Saturday, July 25, 2015

True Authority: On the Feast of St. James

gracious God, we remember before you today your servant and apostle James, first among the Twelve to suffer martyrdom for the Name of Jesus Christ; and we pray that you will pour out upon the leaders of your Church that spirit of self-denying service by which alone they may have true authority among your people; through Jesus Christ our Lord, who lives and reigns with you and the Holy Spirit, one God, now and for ever. Amen.
[The collect for the Feast of St. James the Great, Apostle]

Today is the commemoration of St. James, son of Zebedee, Apostle and Martyr. To distinguish him from other persons in the New Testament with the same name, he is often called "the Great."

The collects used for the various holy days in the Calendar are meant to express a key spiritual truth in the Christian faith in connection with the occasion being observed. Collects are best when direct, focused on central concerns of Christianity,  and unafflicted by the fashions and obsessions of a particular era (this is one reason why so many collects being drafted in our ideologically-driven day are puerile, florid, and vacuous). The collect for St. James' day is an example of a fine collect.

We, who live in an age of so many Christian martyrs yet are so rarely put into the position of martyrdom itself, are particularly in need of careful study of this collect, for it says something very important about the source of genuine authority in the Church in our particular time and place.

Early Episcopalians, if they had possessed the ability to look forward into the late nineteenth and twentieth centuries, would have been horrified to see the rise of CEO-bishops, vast cathedral complexes, and (probably) much of the current edifice of financial safeguards currently in place in the Episcopal Church. While not a group of extreme ascetics, they had no desire to develop another Church of England, with all the signs and symbols of power it possesses. 

People like bishop William White and even the Higher Church bishop Hobart envisioned a much more missionary kind of Anglicanism. They were radicals in the best sense: not the pseudo-radicalism that merely wrecks things, but the careful weighing of a contemporary expression's fidelity to its original purpose. Because their Episcopalianism had endured the fires of the American Revolution, they had come to know what was truly important in their practice of the faith, and what was not. 

In practical terms, this often meant sacrificing some of the institutional comfort and power for missionary flexibility while at the same time refining the central core of an authentic, well-formed and practiced Anglican Christianity. Because of the willingness to lose some prestige in the older sense of that term, many of our early Episcopal leaders wielding truly impressive moral authority in what was often a struggling church tradition.

I think such forces are still at work in The Episcopal Church today. After glorying in our long period of cultural access and power, the Episcopal "brand" has sunk quite a bit. Spending many millions in internecine lawsuits (however we choose to justify them by focusing on canons or peculiar readings of church history) is a symptom of a difficulty in letting one era go and embracing the radical call before us. That radical call is not to play catch-up with contemporary culture or destroy dissent. It is to embrace the life of "self-denying service" that marked St. James' ministry--and continues to mark true leadership in the Church today.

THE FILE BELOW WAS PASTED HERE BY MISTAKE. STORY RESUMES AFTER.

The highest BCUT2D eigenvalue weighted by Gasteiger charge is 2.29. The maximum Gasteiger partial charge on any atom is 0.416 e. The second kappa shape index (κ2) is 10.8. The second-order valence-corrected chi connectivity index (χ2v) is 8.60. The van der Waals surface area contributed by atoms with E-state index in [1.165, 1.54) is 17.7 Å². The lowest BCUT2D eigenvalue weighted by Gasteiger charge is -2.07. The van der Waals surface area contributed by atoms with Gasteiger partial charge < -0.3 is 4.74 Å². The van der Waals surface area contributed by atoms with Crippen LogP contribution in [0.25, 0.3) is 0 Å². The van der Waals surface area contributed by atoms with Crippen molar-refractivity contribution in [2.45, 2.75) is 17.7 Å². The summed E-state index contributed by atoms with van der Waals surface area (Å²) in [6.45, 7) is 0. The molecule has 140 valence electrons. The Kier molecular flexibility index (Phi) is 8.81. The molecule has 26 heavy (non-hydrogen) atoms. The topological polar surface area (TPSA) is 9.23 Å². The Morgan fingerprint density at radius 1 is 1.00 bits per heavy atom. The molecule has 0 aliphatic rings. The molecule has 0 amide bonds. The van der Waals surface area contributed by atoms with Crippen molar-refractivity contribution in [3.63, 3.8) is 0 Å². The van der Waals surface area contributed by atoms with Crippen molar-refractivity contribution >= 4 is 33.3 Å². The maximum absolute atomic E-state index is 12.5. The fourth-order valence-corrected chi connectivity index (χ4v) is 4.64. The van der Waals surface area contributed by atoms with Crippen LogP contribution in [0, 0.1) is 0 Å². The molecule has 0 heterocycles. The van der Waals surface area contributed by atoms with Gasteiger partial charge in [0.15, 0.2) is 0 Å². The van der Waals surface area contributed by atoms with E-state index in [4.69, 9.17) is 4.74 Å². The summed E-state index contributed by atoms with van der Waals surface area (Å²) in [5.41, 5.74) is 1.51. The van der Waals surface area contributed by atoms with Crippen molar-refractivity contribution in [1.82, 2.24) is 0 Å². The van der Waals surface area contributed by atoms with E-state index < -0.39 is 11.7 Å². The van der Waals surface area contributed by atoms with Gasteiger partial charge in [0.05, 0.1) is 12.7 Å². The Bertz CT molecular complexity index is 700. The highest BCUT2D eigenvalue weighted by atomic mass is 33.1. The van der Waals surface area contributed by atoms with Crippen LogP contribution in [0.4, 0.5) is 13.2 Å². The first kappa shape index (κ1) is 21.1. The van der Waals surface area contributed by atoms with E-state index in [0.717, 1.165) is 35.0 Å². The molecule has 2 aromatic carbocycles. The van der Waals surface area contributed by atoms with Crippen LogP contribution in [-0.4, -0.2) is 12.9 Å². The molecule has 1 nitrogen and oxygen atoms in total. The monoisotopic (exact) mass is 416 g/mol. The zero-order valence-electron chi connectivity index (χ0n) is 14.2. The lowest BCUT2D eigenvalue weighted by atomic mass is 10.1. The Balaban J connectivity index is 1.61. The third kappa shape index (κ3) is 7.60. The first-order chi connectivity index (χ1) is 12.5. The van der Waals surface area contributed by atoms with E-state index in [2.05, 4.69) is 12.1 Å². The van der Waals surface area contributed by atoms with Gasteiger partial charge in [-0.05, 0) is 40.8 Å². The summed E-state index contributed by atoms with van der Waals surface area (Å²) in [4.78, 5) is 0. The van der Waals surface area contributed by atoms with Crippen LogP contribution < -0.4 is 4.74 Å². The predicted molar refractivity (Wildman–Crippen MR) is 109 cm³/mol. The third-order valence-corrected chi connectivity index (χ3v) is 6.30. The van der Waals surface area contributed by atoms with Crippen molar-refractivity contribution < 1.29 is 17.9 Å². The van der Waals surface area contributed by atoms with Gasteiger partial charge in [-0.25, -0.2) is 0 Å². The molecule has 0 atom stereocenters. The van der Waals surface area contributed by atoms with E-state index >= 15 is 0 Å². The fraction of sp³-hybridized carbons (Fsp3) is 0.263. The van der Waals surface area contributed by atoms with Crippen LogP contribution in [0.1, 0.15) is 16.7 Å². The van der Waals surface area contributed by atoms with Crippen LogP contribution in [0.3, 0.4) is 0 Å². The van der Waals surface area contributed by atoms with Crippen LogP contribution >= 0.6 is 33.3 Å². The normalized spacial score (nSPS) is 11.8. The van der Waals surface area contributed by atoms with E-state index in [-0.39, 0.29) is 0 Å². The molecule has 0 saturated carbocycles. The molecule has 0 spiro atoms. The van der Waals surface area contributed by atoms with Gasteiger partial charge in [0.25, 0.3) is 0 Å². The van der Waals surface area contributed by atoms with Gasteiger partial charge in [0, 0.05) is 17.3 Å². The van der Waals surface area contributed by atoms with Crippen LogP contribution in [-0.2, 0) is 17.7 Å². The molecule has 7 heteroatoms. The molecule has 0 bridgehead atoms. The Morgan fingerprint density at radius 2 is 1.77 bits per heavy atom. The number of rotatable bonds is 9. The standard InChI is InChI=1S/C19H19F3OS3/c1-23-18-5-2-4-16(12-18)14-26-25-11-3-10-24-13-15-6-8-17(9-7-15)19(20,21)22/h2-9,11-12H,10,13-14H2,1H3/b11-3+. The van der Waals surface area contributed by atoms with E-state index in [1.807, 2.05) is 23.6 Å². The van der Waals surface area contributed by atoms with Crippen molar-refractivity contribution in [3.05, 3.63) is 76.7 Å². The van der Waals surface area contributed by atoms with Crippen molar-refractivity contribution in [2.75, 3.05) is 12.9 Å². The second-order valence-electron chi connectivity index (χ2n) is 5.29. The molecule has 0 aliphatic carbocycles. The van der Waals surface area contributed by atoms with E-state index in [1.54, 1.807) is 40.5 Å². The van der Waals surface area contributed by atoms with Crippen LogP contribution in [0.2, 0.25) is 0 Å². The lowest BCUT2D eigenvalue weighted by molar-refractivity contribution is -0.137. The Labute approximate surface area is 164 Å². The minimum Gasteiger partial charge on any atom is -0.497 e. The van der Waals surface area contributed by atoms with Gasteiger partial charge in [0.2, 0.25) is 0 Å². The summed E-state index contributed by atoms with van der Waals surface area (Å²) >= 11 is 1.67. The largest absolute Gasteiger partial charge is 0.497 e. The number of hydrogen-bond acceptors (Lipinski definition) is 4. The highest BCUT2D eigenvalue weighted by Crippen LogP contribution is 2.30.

Exactly what that service looks like is variable, but in whatever form it takes, it must be there. We can usually tell when it is not, however. When leadership is not practicing "self-denying service" we need a lot of rules, a lot of mandatory this-and-that, and a great deal of coercion to make things happen. Energy is sapped, but adherence to group-think is exalted. When the Christ-like Apostolic witness is present in our midst, in whatever form it takes, there are a great many people who respond to the call to participate, work, give, and plan for a future in faith. Christ alone is exalted and cults of personality (or trendy, facile solutions) are eschewed.

The tone of leadership is a good barometer of exactly where the Holy Spirit is active in the Church. Today's collect reminds us that leadership's real authority is not found in canons, lots of meetings, peculiar get-ups, titles, special seats in the chancel, being able to enforce decisions, or being last (or near the end) in processions: it is in being increasingly transparent to the Light of Christ as expressed in an inner simplicity, godliness in daily life, repentance when we fall, and a thirst for the things of God. Admittedly a high standard: but then, that is what Christ set out for us, and what our hearts yearn for. By God's grace, it is (has been and always will be) attainable.

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